“Newton’s laws of motion are three physical laws that together laid the foundation for classical mechanics. They describe the relationship between a body and the forces acting upon it, and its motion in response to said forces. They have been expressed in several different ways over nearly three centuries, and can be summarized as follows:
First law: When viewed in an inertial reference frame, an object either is at rest or moves at a constant velocity, unless acted upon by an external force.
Second law: The vector sum of the forces on an object is equal to the total mass of that object multiplied by the acceleration of the object. In more technical terms, the acceleration of a body is directly proportional to, and in the same direction as, the net force acting on the body, and inversely proportional to its mass. Thus, F = ma, where F is the net force acting on the object, m is the mass of the object and a is the acceleration of the object. Force and acceleration are both vectors (as denoted by the bold type). This means that they have both a magnitude (size) and a direction relative to some reference frame.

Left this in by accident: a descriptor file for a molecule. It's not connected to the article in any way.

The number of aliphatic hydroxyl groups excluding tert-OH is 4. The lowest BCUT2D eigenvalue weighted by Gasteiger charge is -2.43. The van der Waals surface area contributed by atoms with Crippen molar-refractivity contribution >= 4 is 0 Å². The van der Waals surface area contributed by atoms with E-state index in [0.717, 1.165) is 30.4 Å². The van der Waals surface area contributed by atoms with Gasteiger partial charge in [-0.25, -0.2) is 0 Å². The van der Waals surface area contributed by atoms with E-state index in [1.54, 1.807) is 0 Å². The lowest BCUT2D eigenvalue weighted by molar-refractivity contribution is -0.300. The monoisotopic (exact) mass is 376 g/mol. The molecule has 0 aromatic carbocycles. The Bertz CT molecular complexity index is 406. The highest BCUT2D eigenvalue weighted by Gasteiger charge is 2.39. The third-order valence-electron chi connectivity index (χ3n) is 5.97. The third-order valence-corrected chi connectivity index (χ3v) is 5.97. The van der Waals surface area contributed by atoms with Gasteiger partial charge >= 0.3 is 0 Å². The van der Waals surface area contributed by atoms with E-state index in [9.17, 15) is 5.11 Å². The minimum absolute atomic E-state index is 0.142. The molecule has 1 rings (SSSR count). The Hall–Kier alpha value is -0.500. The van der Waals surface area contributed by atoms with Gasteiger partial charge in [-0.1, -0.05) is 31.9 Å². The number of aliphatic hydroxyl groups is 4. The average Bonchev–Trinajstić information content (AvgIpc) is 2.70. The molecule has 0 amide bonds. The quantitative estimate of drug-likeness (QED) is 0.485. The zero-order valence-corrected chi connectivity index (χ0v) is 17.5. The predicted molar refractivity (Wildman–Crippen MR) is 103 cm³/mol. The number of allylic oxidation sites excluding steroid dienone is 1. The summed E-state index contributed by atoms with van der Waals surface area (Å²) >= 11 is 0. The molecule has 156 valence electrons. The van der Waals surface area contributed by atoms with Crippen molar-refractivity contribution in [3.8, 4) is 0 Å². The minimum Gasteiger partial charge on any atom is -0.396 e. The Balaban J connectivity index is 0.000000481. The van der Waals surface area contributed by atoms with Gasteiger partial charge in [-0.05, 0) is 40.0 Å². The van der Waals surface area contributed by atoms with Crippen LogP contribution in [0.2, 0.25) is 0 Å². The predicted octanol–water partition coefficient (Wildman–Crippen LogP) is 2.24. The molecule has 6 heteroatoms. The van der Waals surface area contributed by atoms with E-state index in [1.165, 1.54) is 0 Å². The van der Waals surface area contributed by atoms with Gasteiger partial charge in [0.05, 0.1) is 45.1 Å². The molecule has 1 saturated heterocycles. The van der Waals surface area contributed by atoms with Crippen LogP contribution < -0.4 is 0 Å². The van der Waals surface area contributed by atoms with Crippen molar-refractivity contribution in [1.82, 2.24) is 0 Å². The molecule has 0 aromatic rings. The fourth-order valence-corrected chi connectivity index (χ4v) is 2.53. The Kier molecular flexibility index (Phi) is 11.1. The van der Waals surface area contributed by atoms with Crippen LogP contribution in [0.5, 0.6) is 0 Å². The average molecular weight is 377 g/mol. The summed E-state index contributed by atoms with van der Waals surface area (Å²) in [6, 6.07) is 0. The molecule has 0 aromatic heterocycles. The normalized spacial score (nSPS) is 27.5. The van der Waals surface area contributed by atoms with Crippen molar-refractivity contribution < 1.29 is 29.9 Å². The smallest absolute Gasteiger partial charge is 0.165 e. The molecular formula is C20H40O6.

Third law: When one body exerts a force on a second body, the second body simultaneously exerts a force equal in magnitude and opposite in direction to that of the first body.
The three laws of motion were first compiled by Isaac Newton in his Philosophiæ Naturalis Principia Mathematica (Mathematical Principles of Natural Philosophy), first published in 1687. Newton used them to explain and investigate the motion of many physical objects and systems. For example, in the third volume of the text, Newton showed that these laws of motion, combined with his law of universal gravitation, explained Kepler’s laws of planetary motion.”